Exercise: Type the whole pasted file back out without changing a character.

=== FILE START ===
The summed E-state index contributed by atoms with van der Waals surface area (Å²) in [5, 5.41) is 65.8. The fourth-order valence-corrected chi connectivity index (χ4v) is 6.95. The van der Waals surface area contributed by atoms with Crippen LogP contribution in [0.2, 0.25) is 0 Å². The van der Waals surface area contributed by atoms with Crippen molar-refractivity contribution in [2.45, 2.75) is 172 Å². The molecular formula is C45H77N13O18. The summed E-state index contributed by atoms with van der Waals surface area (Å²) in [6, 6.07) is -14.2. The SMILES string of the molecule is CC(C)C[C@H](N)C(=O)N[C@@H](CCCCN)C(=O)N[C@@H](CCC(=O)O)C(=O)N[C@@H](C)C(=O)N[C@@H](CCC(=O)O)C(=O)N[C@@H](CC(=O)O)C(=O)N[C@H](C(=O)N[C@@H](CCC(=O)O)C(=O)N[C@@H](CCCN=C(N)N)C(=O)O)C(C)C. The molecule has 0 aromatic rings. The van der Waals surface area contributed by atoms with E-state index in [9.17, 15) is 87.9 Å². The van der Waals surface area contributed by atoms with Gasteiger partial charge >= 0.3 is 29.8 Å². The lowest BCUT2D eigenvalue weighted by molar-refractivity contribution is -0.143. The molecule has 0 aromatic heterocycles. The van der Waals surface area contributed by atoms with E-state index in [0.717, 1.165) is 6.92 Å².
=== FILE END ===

The summed E-state index contributed by atoms with van der Waals surface area (Å²) in [5, 5.41) is 65.8. The fourth-order valence-corrected chi connectivity index (χ4v) is 6.95. The van der Waals surface area contributed by atoms with Crippen LogP contribution in [0.2, 0.25) is 0 Å². The van der Waals surface area contributed by atoms with Crippen molar-refractivity contribution in [2.45, 2.75) is 172 Å². The molecular formula is C45H77N13O18. The summed E-state index contributed by atoms with van der Waals surface area (Å²) in [6, 6.07) is -14.2. The SMILES string of the molecule is CC(C)C[C@H](N)C(=O)N[C@@H](CCCCN)C(=O)N[C@@H](CCC(=O)O)C(=O)N[C@@H](C)C(=O)N[C@@H](CCC(=O)O)C(=O)N[C@@H](CC(=O)O)C(=O)N[C@H](C(=O)N[C@@H](CCC(=O)O)C(=O)N[C@@H](CCCN=C(N)N)C(=O)O)C(C)C. The molecule has 0 aromatic rings. The van der Waals surface area contributed by atoms with E-state index in [9.17, 15) is 87.9 Å². The van der Waals surface area contributed by atoms with Gasteiger partial charge >= 0.3 is 29.8 Å². The lowest BCUT2D eigenvalue weighted by molar-refractivity contribution is -0.143. The molecule has 0 aromatic heterocycles. The van der Waals surface area contributed by atoms with E-state index in [0.717, 1.165) is 6.92 Å².